The U.S. Department of Treasury Washington, D.C.

We recently attended a Northern Virginia Association of Realtors conference for policy updates of the Making Home Affordable (MHA) Program.   We were interested in changes related to short sale changes of the Home Affordable Modification Program (HAMP), and Home Affordable Foreclosure Alternatives (HAFA) Program.  There were plenty of items worth discussing here.  But we will keep it streamlined for this article.  The most important short sale changes discussed were the HAFA policy requiring a mortgage bank to consider a borrower for the HAFA Program within 30 days of requesting a short sale, or being denied qualification for HAMP.

The conference discussed 6 changes in the MHA Program (listed below).

  • The Attorney General Settlement
  • HAFA
  • HARP 2.0
  • FHA Refinance
  • REO (foreclosures) to Rental
  • U.S. Treasury Resource Center

(1) The Attorney General Settlement:
In basic terms, the settlement between the U.S. Justice Department and 5 of the largest mortgage banks ($25B) involved in improper lending and foreclosure practices. There are 7 other large banks negotiating a settlement which will be announced soon. The terms of the current settlement are listed below.

  • Comprehensive servicing standards.
  • New foreclosure notices.
  • 1.5B to foreclosed homeowners (Borrower Payment Fund).
  • 3B to refinance underwater homeowners.
  • 3.5B penalty payment to state and federal governments to fund housing counselors, legal aid, etc.
  • 17B for principal reduction (providing almost $32B in borrower relief).
  • Settlement revenues paid in 3 years (75% in the first 2 years).
  • Freddie Mac and Fannie Mae are not participating in principle reduction plans. All other loans involving Government Sponsored Enterprises (GSE) are dollar-for-dollar for principle reduction.
  • Independent bank loans and subordinate lien holders are compensated .45 for every dollar.

(2) HAFA
All policy updates are effective June 1, 2012. The goal of HAFA is to release homeowners from liability with verified hardships.

  • There is no longer an occupancy requirement for HAFA eligibility (institutional investors cannot qualify).
  • Properties must have a title in name or family trust (business entities such as an L.L.C. do not qualify).
  • Banks forgiving principle will be compensated .63 for every dollar.
  • Relocation assistance incentives are available to those who vacate the short sale or deed-in-lieu of foreclosure.
  • Second lien holders may receive up to $8,500 in payment for a short sale release.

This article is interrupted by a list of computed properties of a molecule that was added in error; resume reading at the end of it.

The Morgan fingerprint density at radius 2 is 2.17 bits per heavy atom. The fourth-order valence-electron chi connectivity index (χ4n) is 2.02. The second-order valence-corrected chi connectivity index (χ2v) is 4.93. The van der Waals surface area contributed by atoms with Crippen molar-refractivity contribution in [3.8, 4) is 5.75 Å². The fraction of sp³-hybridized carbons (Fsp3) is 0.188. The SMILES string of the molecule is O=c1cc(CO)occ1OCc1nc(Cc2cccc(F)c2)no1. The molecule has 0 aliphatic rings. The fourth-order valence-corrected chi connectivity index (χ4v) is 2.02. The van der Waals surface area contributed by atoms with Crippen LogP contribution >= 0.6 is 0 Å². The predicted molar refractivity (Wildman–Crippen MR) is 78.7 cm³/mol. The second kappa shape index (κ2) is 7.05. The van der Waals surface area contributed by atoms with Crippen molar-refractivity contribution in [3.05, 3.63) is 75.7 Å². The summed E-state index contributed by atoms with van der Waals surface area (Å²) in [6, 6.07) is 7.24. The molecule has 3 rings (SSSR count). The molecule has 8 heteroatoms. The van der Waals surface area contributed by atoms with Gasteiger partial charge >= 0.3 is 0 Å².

• Each mortgage bank has a HAFA matrix on their website to find the price renegotiation policy.
  • HAFA covers GSE loans, and loans not affiliated with GSE’s.

(3) HARP 2.0
Changes provide refinancing opportunities to for current homeowners who are credit worthy with equity.

  • Applies to GSE only loans.
  • Eliminates certain up-front fees.
  • Removes the 125% loan-to-value ceiling.
  • Extended through December 31, 2013.

(4) FHA Refinance

The Federal Housing Administration has its own short sale transaction process, and does not take part in the HAFA Program.

  • Reduces the up-front mortgage insurance premium from 1.15% to .55% on streamline refinancing.
  • FHA Short Refinance allows the first mortgage holder to pay off subordinate lien holders until 12/31/14.
  • Must be a GSE secured loan.
  • The borrower cannot be underwater on loan-to-value for streamline refinancing.
  • There must be a 97.7% loan-to-value ratio to qualify at current rates.
  • Refinancing of an FHA loan (FHA won’t refinance other loan types).
  • Payments under a trial payment plan must be made on-time for 3 straight months.

(5) REO to Rental
This is a new program developed to discuss the estimated 4-5 million REO expected in real estate markets across the country in the next 5 years. The REO to Rental Program is designed to keep these homes from further depressing home values.

  • GSE and FHA program designed to increase the number of single family home rentals while reducing foreclosures.
  • The program initially converted 2,500 foreclosures to rentals with a 95% occupancy rate.
  • California and Florida are expected to have cities with high conversion rates along with Atlanta, and Phoenix.
  • These homes are expected to be held as rentals for up to 5 years.

(6) U.S. Treasury Resource Center
The U.S. Treasury has established a 24 hour service for troubleshooting short sale problems, and answering general questions related to HAMP and HAFA Programs.

  • Real estate agents negotiating short sales can receive assistance from the U.S. Treasury Resource Center after obtaining a signed release from clients.
  • If the mortgage bank or second lien holders (participating in HAMP and HAFA) are being difficult during negotiations, agents can contact a representative of the Resource Center to report problems and receive assistance.
  • The representative handling the complaint will make sure all lien holders are complying with the terms of the AG Settlement, and push for short sale approval.
  • A U.S. Treasury Resource Center representative can be reached at

Source:  Laurie Maggiano, Director of Policy, Office of Homeownership Preservation, U.S. Department of the Treasury

About the authors:  Dwayne and Maryanne Moyers are residential real estate agents serving the Counties of Fairfax, Prince William, Stafford, and Spotsylvania in Northern Virginia.
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